Ron Paul was right!

During the May 15 Republican presidential debate at the University of South Carolina, Libertarian gadly Rep. Ron Paul (TX) dared to speak logic about the reasons behind 9-11—and made clear that he, at least, has actually read al-Qaeda’s communiquĂ©s. “Have you ever read the reasons they attacked us? They attacked us because we’ve been over there; we’ve been bombing Iraq for 10 years.” Of course he had to play a stupid xenophobia/Orientalism card, and paradoxically invoke to his defense Ronald Reagan, whose imperial intrigues in the Islamic world only helped create al-Qaeda: “I think Reagan was right. We don’t understand the irrationality of Middle Eastern politics.” But he quickly rescued himself with some simple logic and humanity: “So right now we’re building an embassy in Iraq that’s bigger than the Vatican. We’re building 14 permanent bases. What would we say here if China was doing this in our country or in the Gulf of Mexico? We would be objecting. We need to look at what we do from the perspective of what would happen if somebody else did it to us.” Of course, no good deed goes unpunished—and Paul’s punishment came swiftly…

When asked by co-moderator and Fox News White House correspondent Wendell Goler if he was suggesting that “we invited the 9-11 attack,” Paul replied: “I’m suggesting that we listen to the people who attacked us and the reason they did it.” Rudolph Giuliani immediately jumped in, claiming what Paul had said was “an extraordinary statement … that we invited the attack because we were attacking Iraq… I don’t think I’ve heard that before, and I’ve heard some pretty absurd explanations for September 11.” (MediaMatters, May 14)

Now the media are playing it like Paul put his foot in his mouth and Giuliani won the debate. The reverse is true. We undoubtedly have disagreements galore with Ron Paul, but he won the debate on this question, hands down. He spoke common sense; Giuliani responded with empty condescension. No contest.

The notion that what some have called “foreign policy greivances” were not relevant to 9-11 (often backed up with the inane observation that it happened before the invasion of Iraq) is easily demolished by al-Qaeda’s own words. It seems we must repeat yet again:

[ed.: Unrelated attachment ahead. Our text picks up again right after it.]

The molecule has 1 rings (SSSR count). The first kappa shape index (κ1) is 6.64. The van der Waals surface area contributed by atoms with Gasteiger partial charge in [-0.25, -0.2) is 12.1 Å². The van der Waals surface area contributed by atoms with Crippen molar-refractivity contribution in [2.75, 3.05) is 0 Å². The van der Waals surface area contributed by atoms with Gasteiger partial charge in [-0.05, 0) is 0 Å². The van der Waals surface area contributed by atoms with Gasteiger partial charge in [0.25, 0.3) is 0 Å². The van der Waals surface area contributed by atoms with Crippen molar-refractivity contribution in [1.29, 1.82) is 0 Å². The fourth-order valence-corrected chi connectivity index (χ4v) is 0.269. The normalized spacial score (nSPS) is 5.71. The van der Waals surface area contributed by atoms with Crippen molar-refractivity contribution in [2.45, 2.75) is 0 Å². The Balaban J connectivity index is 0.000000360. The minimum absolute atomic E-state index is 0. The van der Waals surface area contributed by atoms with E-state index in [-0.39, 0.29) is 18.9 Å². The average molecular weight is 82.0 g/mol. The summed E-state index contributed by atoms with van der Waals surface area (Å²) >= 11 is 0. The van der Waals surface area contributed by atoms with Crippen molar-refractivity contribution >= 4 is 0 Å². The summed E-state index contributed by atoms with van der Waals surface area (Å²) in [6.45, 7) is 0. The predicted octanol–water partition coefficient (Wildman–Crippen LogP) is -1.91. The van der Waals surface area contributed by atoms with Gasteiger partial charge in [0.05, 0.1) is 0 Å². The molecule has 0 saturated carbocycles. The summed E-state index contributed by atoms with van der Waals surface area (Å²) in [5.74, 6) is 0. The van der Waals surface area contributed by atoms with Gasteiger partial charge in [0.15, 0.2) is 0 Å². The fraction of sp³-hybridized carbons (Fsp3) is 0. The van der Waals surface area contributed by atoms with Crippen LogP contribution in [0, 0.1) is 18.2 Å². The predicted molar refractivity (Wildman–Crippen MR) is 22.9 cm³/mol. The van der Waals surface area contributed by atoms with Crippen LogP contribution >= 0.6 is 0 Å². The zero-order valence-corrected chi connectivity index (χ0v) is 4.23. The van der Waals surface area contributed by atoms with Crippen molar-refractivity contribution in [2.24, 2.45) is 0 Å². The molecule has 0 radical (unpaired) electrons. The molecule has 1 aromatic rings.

There were “foreign policy grievances” galore in September 2001. The two al-Qaeda communiques in the immediate aftermath of the attacks (Oct. 7, 2001, Oct. 9, 2001) both invoked the US troop presence in Saudi Arabia, the Iraq sanctions and Washington’s support of Israel. Just because the US has made the situation much worse in the intervening years doesn’t mean that there were no “foreign policy grievances” behind 9-11! And however criminal al-Qaeda’s tactics and however totalitarian its ideology, these grievances are legitimate—a reality we ignore to our own peril.

See our last post on the politics of the GWOT.

  1. More on Ron Paul
    The following is excerpted from:

    The Ron Paul that Ron Paul doesn’t want you to know
    By Richard Searcy – Staff Writer
    Atlanta Progressive News
    May 25, 2007

    Even more troubling than his obscurity, is his past comments on racial
    minorities and his association with the John Birch Society. Paul is
    the only congressperson to receive a 100% approval rating from the
    Birchers. His MySpace links directly to the John Birch Society.

    He has also been attributed to comments such as these which appeared
    in his newsletter, the Ron Paul Survival Report:

    “If you have ever been robbed by a black teen-aged male, you know how
    unbelievably fleet-footed they can be.”

    “Opinion polls consistently show that only about 5 percent of blacks
    have sensible political opinions, i.e. support the free market,
    individual liberty and the end of welfare and affirmative action”

    “Given the inefficiencies of what D.C. laughingly calls the `criminal
    justice system,’ I think we can safely assume that 95 percent of the
    black males in that city are semi-criminal or entirely criminal”

    “We don’t think a child of 13 should be held responsible as a man of
    23. That’s true for most people, but black males age 13 who have been
    raised on the streets and who have joined criminal gangs are as big,
    strong, tough, scary and culpable as any adult and should be treated
    as such.”

    “We are constantly told that it is evil to be afraid of black men, it